Some of those approaches retain a degree of validity for application to satellites, and U.S. planners have already begun to undertake steps to enhance the resiliency of the U.S. space architecture, such as the deployment of larger numbers of smaller, less expensive satellites dispersed at multiple altitudes and azimuths rather than relying on only a handful of exquisite, expensive multifunction behemoths. There are also nascent efforts to revivify some terrestrial alternatives to satellite systems as fallbacks in case GPS, broadband communications, and other now-familiar services degrade.

The limits on how well satellites can be immunized from attack are stark. Spacecraft will always be soft targets. They cannot be heavily armored or deft enough to dash away from an ASAT weapon, and they mostly follow known, predictable orbital pathways, constituting delicate, expensive sitting ducks. Just as it has proven futile and wasteful to pursue the chimera of a perfect anti-missile nuclear defensive shield, it also appears that the offense enjoys a perpetual advantage in military space operations—deterrence by denial may be unobtainable.

Conversely, a policy of arms control should be even more robust and successful in space than it has been in the nuclear realm for several reasons. First, the cat is not yet fully out of the bag: Although nine countries are widely attributed as having nuclear weapons, only four (the United States, China, Russia, and now India) have tested kinetic ASAT weapons. Moreover, the three chief actors have conducted 1,790 nuclear weapons tests, but they have been responsible for only 61 ASAT tests, most of which were completed decades ago by the United States and Soviet Union. Most vividly, unlike nuclear weapons, ASAT weapons have never been wielded in combat.

More importantly, each of the leading states has significant policy incentives for pursuing sensible arms control in space. For the United States, the primary inducement is to preserve the currently precarious security in space, protecting its burgeoning investment in satellite systems. Russia and China should feel an offsetting imperative to slow down the U.S. ASAT programs, restraining a potentially overwhelming U.S. technological leap for space control.

Moreover, new initiatives in arms control would not have to start from scratch. They could take root in the extant preliminary understandings about viable rules of the road, ensconced in organic space treaties and a raft of recent, non-legally-binding, internationally accepted guidelines about avoiding the proliferation of harmful debris in space and about the long-term sustainability of space activities.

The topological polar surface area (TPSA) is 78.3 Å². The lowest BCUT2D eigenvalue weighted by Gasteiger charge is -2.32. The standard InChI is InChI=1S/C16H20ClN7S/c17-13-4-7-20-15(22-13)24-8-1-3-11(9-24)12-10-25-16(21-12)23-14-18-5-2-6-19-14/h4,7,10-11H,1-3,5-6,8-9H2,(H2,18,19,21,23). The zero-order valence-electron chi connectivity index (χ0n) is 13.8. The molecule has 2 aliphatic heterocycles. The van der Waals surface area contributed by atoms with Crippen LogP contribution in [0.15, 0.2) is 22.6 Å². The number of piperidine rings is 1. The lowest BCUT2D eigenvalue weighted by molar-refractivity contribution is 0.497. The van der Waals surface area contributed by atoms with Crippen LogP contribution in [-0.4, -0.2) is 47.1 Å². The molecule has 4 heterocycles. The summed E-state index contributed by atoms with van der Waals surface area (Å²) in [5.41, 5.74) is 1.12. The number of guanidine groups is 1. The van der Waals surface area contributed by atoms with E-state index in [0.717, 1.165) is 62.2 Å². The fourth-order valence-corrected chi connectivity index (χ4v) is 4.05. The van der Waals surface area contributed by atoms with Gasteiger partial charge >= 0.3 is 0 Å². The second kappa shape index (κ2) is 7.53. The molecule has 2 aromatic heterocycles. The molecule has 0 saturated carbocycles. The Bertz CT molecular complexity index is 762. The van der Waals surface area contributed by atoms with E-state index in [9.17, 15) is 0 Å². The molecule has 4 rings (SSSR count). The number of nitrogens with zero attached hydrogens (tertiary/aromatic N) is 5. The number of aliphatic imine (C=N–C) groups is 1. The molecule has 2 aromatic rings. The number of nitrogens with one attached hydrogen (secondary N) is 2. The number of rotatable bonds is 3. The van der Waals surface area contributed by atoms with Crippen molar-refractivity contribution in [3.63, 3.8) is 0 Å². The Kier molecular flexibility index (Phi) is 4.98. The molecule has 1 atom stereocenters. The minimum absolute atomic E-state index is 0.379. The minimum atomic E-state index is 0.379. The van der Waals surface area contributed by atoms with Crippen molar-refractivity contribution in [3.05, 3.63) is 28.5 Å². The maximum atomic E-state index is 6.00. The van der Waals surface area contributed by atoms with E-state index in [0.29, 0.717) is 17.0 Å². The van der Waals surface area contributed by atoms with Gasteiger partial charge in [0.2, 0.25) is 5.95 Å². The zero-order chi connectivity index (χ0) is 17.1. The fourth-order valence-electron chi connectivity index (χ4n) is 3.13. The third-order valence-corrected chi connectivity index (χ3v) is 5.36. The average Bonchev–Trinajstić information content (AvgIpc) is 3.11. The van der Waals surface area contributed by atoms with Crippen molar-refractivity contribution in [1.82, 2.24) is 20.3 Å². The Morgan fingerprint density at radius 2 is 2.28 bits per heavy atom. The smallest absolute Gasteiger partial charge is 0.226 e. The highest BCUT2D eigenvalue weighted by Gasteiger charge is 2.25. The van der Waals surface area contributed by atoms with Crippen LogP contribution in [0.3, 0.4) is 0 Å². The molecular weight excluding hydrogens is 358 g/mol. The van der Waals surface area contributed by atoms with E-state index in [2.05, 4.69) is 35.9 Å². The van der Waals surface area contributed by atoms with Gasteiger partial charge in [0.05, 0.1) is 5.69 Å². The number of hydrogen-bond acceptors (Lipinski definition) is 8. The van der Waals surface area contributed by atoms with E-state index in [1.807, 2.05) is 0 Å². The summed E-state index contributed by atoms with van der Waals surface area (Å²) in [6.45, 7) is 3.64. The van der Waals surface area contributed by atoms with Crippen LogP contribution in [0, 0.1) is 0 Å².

The noted democratization of space also contributes to the viability of an arms control regime. As more countries and more private commercial enterprises become active in space, they will demand a stable, predictable regime, one in which their investments will be protected, not continuously jeopardized. The broad, multilateral support for avoiding an arms race in space has long been frustrated. It can now be marshalled to support meaningful progress.

Toward a More Effective U.S. Approach

There is no dearth of viable ideas for arms control innovations in space.4 Plausible structures could include test bans, restricting the altitudes for ASAT tests and banning debris-creating tests altogether; keep-out zones, establishing a safety sphere around critical national security spacecraft; and no-first-use pledges, modifying national declaratory policies and doctrine regarding attacks on satellites. The literature abounds with provocative proposals, some similar to tried-and-true measures that proved successful within the nuclear realm and some unique to space. Of course, arms control is no panacea, and it comes with no guaranties. Yet, the failure to try this technique for pursuing security in space is strange and counterproductive.

More fundamental than any particular proposal is the importance of the Biden administration deciding early and publicly to reverse the long-standing stasis in space arms control. The United States should recognize that a pattern of continued militarization of space is insufficient to provide the stability on which its economy and its armed forces depend, so the tools of diplomacy and international law should be marshalled too.

Conclusion

The most striking feature of the concept of deterrence is that it is fundamentally a psychological phenomenon, an effort to persuade an adversary not to exercise military power against the United States. Attempts are made to convince the potentially hostile foreign leaders that if they attempt to strike, they will fail or suffer unacceptable harm in return. In sharp contrast, arms control operates in the realm of physical reality—it attempts to reduce or eliminate an enemy’s armaments, interdicting their sheer ability to inflict pain. Arms control offers the only way—the only peaceful way—of directly diminishing the number and quality of destructive weapons that a potential enemy state possesses and points against its adversaries.

Both strategies have their place, and wise national security policy in the nuclear and space domains should draw intelligently on both approaches as the technology and the politics permit. What is so striking today is the monopoly power that deterrence and defense have come to exercise. They have virtually excluded arms control measures from the dialogue about security in space, a realm in which treaty negotiations could offer significant new promise.

Writing in 1975, Warnke addressed only the nuclear, bilateral U.S.-U.S.S.R. dimension of international security. Today, the problem has grown steadily more complicated, extending upward to space and embracing a third near-peer competitor in China. Yet, Warnke’s imagery and his central theme remain intact: the only victory the tired apes can enjoy will come from jumping off that overly worn treadmill.

 

ENDNOTES

1. Paul C. Warnke, “Apes on a Treadmill,” Foreign Policy, No. 18 (Spring 1975), pp. 12–29.

2. “Secretary Blinken’s Remarks to the Conference on Disarmament,” U.S. Department of State, February 22, 2021, https://www.state.gov/video-remarks-to-the-conference-on-disarmament/.

3. UN General Assembly, “Reducing Space Threats Through Norms, Rules and Principles of Responsible Behaviours,” A/RES/75/36, December 16, 2020.

4. For a recent survey of creative, intriguing concepts, see Victoria Samson and Brian Weeden, “Enhancing Space Security: Time for Legally Binding Measures,” Arms Control Today, December 2020, pp. 6–13.

 


David A. Koplow is a professor of law at the Georgetown University Law Center. This article is based on his essay, “Deterrence as the MacGuffin: The Case for Arms Control in Outer Space” (2020), in the Journal of National Security Law & Policy.